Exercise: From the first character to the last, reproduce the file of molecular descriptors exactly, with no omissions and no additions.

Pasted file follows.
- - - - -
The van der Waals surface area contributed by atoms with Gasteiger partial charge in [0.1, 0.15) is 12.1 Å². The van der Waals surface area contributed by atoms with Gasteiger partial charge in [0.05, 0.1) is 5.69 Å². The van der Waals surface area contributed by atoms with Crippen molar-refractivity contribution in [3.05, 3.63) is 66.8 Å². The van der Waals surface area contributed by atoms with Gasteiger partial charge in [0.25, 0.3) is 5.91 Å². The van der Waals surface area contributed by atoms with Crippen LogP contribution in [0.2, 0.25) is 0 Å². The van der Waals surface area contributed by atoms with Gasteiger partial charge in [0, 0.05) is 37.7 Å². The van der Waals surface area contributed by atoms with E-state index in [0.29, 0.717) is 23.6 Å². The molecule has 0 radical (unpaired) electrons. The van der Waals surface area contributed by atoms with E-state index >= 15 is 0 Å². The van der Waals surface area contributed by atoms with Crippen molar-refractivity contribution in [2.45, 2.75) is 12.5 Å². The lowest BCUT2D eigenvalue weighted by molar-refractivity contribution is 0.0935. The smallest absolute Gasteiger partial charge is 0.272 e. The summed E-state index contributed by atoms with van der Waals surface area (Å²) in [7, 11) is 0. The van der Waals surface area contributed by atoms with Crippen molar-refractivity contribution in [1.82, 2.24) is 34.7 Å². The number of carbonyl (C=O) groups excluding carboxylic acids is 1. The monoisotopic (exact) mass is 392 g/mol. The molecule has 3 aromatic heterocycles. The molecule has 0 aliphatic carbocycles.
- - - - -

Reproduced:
The van der Waals surface area contributed by atoms with Gasteiger partial charge in [0.1, 0.15) is 12.1 Å². The van der Waals surface area contributed by atoms with Gasteiger partial charge in [0.05, 0.1) is 5.69 Å². The van der Waals surface area contributed by atoms with Crippen molar-refractivity contribution in [3.05, 3.63) is 66.8 Å². The van der Waals surface area contributed by atoms with Gasteiger partial charge in [0.25, 0.3) is 5.91 Å². The van der Waals surface area contributed by atoms with Crippen LogP contribution in [0.2, 0.25) is 0 Å². The van der Waals surface area contributed by atoms with Gasteiger partial charge in [0, 0.05) is 37.7 Å². The van der Waals surface area contributed by atoms with E-state index in [0.29, 0.717) is 23.6 Å². The molecule has 0 radical (unpaired) electrons. The van der Waals surface area contributed by atoms with E-state index >= 15 is 0 Å². The van der Waals surface area contributed by atoms with Crippen molar-refractivity contribution in [2.45, 2.75) is 12.5 Å². The lowest BCUT2D eigenvalue weighted by molar-refractivity contribution is 0.0935. The smallest absolute Gasteiger partial charge is 0.272 e. The summed E-state index contributed by atoms with van der Waals surface area (Å²) in [7, 11) is 0. The van der Waals surface area contributed by atoms with Crippen molar-refractivity contribution in [1.82, 2.24) is 34.7 Å². The number of carbonyl (C=O) groups excluding carboxylic acids is 1. The monoisotopic (exact) mass is 392 g/mol. The molecule has 3 aromatic heterocycles. The molecule has 0 aliphatic carbocycles.